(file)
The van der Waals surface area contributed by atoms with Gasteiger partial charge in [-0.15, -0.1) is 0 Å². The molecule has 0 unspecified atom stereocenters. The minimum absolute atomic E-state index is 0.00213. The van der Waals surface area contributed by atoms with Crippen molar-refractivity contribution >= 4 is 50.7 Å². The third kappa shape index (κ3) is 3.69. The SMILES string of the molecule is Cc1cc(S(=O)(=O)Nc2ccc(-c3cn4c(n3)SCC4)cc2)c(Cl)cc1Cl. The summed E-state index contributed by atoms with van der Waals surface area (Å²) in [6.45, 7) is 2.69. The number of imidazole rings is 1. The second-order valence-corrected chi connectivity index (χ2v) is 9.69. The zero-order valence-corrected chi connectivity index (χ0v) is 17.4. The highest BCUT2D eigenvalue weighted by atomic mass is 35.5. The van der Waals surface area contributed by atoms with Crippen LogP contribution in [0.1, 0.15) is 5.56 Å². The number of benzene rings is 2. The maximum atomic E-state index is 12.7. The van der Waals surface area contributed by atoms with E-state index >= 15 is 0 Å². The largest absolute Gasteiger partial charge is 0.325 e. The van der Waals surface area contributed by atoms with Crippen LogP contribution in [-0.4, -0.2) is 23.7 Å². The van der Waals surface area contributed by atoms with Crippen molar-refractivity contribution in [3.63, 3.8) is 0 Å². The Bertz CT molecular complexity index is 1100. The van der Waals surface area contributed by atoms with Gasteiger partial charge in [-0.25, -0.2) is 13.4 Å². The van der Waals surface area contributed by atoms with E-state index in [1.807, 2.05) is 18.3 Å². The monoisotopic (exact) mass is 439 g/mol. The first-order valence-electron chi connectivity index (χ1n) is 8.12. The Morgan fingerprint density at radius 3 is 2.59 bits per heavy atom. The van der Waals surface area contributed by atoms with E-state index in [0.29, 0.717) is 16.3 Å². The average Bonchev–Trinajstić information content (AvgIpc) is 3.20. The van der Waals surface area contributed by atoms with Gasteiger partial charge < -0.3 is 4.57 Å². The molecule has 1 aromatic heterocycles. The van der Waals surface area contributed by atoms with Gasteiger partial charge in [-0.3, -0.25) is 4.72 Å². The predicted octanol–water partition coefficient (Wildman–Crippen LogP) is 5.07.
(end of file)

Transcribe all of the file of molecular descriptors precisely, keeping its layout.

The van der Waals surface area contributed by atoms with Gasteiger partial charge in [-0.15, -0.1) is 0 Å². The molecule has 0 unspecified atom stereocenters. The minimum absolute atomic E-state index is 0.00213. The van der Waals surface area contributed by atoms with Crippen molar-refractivity contribution >= 4 is 50.7 Å². The third kappa shape index (κ3) is 3.69. The SMILES string of the molecule is Cc1cc(S(=O)(=O)Nc2ccc(-c3cn4c(n3)SCC4)cc2)c(Cl)cc1Cl. The summed E-state index contributed by atoms with van der Waals surface area (Å²) in [6.45, 7) is 2.69. The number of imidazole rings is 1. The second-order valence-corrected chi connectivity index (χ2v) is 9.69. The zero-order valence-corrected chi connectivity index (χ0v) is 17.4. The highest BCUT2D eigenvalue weighted by atomic mass is 35.5. The van der Waals surface area contributed by atoms with Crippen LogP contribution in [0.1, 0.15) is 5.56 Å². The number of benzene rings is 2. The maximum atomic E-state index is 12.7. The van der Waals surface area contributed by atoms with E-state index >= 15 is 0 Å². The largest absolute Gasteiger partial charge is 0.325 e. The van der Waals surface area contributed by atoms with Crippen LogP contribution in [-0.4, -0.2) is 23.7 Å². The van der Waals surface area contributed by atoms with Crippen molar-refractivity contribution in [3.63, 3.8) is 0 Å². The Bertz CT molecular complexity index is 1100. The van der Waals surface area contributed by atoms with Gasteiger partial charge in [-0.25, -0.2) is 13.4 Å². The van der Waals surface area contributed by atoms with E-state index in [1.807, 2.05) is 18.3 Å². The monoisotopic (exact) mass is 439 g/mol. The first-order valence-electron chi connectivity index (χ1n) is 8.12. The Morgan fingerprint density at radius 3 is 2.59 bits per heavy atom. The van der Waals surface area contributed by atoms with E-state index in [0.29, 0.717) is 16.3 Å². The average Bonchev–Trinajstić information content (AvgIpc) is 3.20. The van der Waals surface area contributed by atoms with Gasteiger partial charge < -0.3 is 4.57 Å². The molecule has 1 aromatic heterocycles. The van der Waals surface area contributed by atoms with Gasteiger partial charge in [-0.3, -0.25) is 4.72 Å². The predicted octanol–water partition coefficient (Wildman–Crippen LogP) is 5.07.